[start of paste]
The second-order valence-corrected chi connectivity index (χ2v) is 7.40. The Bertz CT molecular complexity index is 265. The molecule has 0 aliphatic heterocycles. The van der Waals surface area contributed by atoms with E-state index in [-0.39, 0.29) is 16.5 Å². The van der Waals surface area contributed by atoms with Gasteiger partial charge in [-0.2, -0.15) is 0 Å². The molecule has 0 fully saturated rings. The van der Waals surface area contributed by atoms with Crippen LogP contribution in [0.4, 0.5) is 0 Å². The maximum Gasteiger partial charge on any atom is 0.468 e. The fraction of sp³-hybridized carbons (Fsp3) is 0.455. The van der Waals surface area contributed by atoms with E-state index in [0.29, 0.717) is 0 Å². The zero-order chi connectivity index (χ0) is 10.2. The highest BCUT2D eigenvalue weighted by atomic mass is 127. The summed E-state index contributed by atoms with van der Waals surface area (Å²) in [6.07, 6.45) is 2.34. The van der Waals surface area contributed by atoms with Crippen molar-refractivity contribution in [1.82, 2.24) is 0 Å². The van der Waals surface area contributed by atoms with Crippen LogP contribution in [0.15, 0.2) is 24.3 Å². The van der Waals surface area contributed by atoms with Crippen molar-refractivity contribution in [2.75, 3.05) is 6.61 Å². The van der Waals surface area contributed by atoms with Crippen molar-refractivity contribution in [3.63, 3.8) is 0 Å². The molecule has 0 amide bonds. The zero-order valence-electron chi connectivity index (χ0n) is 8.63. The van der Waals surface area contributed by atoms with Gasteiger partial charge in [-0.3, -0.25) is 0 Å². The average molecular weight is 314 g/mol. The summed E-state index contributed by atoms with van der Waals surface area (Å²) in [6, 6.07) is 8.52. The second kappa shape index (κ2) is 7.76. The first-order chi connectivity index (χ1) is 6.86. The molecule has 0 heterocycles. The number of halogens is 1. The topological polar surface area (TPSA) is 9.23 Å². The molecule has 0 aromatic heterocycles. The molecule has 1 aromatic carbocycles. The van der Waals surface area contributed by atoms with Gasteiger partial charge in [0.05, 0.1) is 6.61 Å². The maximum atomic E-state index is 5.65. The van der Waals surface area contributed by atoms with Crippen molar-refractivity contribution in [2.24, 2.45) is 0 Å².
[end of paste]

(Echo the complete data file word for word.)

The second-order valence-corrected chi connectivity index (χ2v) is 7.40. The Bertz CT molecular complexity index is 265. The molecule has 0 aliphatic heterocycles. The van der Waals surface area contributed by atoms with E-state index in [-0.39, 0.29) is 16.5 Å². The van der Waals surface area contributed by atoms with Gasteiger partial charge in [-0.2, -0.15) is 0 Å². The molecule has 0 fully saturated rings. The van der Waals surface area contributed by atoms with Crippen LogP contribution in [0.4, 0.5) is 0 Å². The maximum Gasteiger partial charge on any atom is 0.468 e. The fraction of sp³-hybridized carbons (Fsp3) is 0.455. The van der Waals surface area contributed by atoms with E-state index in [0.29, 0.717) is 0 Å². The zero-order chi connectivity index (χ0) is 10.2. The highest BCUT2D eigenvalue weighted by atomic mass is 127. The summed E-state index contributed by atoms with van der Waals surface area (Å²) in [6.07, 6.45) is 2.34. The van der Waals surface area contributed by atoms with Crippen molar-refractivity contribution in [1.82, 2.24) is 0 Å². The van der Waals surface area contributed by atoms with Crippen LogP contribution in [0.15, 0.2) is 24.3 Å². The van der Waals surface area contributed by atoms with Crippen molar-refractivity contribution in [2.75, 3.05) is 6.61 Å². The van der Waals surface area contributed by atoms with Crippen molar-refractivity contribution in [3.63, 3.8) is 0 Å². The molecule has 0 amide bonds. The zero-order valence-electron chi connectivity index (χ0n) is 8.63. The van der Waals surface area contributed by atoms with Gasteiger partial charge in [-0.3, -0.25) is 0 Å². The average molecular weight is 314 g/mol. The summed E-state index contributed by atoms with van der Waals surface area (Å²) in [6, 6.07) is 8.52. The second kappa shape index (κ2) is 7.76. The first-order chi connectivity index (χ1) is 6.86. The molecule has 0 heterocycles. The number of halogens is 1. The topological polar surface area (TPSA) is 9.23 Å². The molecule has 0 aromatic heterocycles. The molecule has 1 aromatic carbocycles. The van der Waals surface area contributed by atoms with Gasteiger partial charge in [0.05, 0.1) is 6.61 Å². The maximum atomic E-state index is 5.65. The van der Waals surface area contributed by atoms with Crippen molar-refractivity contribution in [2.24, 2.45) is 0 Å².